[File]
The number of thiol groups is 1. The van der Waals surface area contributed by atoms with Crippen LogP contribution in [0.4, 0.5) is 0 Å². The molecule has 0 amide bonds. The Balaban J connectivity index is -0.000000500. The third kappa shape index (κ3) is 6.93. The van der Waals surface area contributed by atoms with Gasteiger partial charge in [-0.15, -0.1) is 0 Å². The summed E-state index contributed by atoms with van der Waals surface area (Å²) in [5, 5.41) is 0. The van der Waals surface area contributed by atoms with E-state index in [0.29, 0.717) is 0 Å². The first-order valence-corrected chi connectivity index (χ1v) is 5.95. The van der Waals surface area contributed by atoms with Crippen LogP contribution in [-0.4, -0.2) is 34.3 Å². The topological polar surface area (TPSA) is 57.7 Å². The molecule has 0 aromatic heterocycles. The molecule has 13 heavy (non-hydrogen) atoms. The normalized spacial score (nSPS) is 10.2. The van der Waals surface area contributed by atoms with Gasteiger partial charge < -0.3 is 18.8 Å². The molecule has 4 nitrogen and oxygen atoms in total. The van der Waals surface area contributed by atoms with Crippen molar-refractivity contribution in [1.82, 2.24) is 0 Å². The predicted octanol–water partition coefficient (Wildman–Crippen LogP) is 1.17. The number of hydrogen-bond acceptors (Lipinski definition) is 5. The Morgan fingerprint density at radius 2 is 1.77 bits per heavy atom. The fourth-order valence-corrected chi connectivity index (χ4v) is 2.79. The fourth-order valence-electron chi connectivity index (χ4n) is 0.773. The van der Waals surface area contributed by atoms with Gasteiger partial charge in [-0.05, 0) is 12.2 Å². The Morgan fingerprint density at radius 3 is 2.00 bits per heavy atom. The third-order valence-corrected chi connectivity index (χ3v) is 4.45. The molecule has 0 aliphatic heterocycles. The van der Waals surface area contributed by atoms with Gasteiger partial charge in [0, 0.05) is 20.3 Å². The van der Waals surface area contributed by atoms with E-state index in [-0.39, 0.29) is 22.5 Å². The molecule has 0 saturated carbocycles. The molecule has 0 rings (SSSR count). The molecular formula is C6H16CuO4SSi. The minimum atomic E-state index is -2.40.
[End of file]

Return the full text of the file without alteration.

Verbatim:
The number of thiol groups is 1. The van der Waals surface area contributed by atoms with Crippen LogP contribution in [0.4, 0.5) is 0 Å². The molecule has 0 amide bonds. The Balaban J connectivity index is -0.000000500. The third kappa shape index (κ3) is 6.93. The van der Waals surface area contributed by atoms with Gasteiger partial charge in [-0.15, -0.1) is 0 Å². The summed E-state index contributed by atoms with van der Waals surface area (Å²) in [5, 5.41) is 0. The van der Waals surface area contributed by atoms with E-state index in [0.29, 0.717) is 0 Å². The first-order valence-corrected chi connectivity index (χ1v) is 5.95. The van der Waals surface area contributed by atoms with Crippen LogP contribution in [-0.4, -0.2) is 34.3 Å². The topological polar surface area (TPSA) is 57.7 Å². The molecule has 0 aromatic heterocycles. The molecule has 13 heavy (non-hydrogen) atoms. The normalized spacial score (nSPS) is 10.2. The van der Waals surface area contributed by atoms with Gasteiger partial charge < -0.3 is 18.8 Å². The molecule has 4 nitrogen and oxygen atoms in total. The van der Waals surface area contributed by atoms with Crippen molar-refractivity contribution in [1.82, 2.24) is 0 Å². The predicted octanol–water partition coefficient (Wildman–Crippen LogP) is 1.17. The number of hydrogen-bond acceptors (Lipinski definition) is 5. The Morgan fingerprint density at radius 2 is 1.77 bits per heavy atom. The fourth-order valence-corrected chi connectivity index (χ4v) is 2.79. The fourth-order valence-electron chi connectivity index (χ4n) is 0.773. The van der Waals surface area contributed by atoms with Gasteiger partial charge in [-0.05, 0) is 12.2 Å². The Morgan fingerprint density at radius 3 is 2.00 bits per heavy atom. The third-order valence-corrected chi connectivity index (χ3v) is 4.45. The molecule has 0 aliphatic heterocycles. The van der Waals surface area contributed by atoms with Gasteiger partial charge in [0, 0.05) is 20.3 Å². The van der Waals surface area contributed by atoms with E-state index in [-0.39, 0.29) is 22.5 Å². The molecule has 0 saturated carbocycles. The molecule has 0 rings (SSSR count). The molecular formula is C6H16CuO4SSi. The minimum atomic E-state index is -2.40.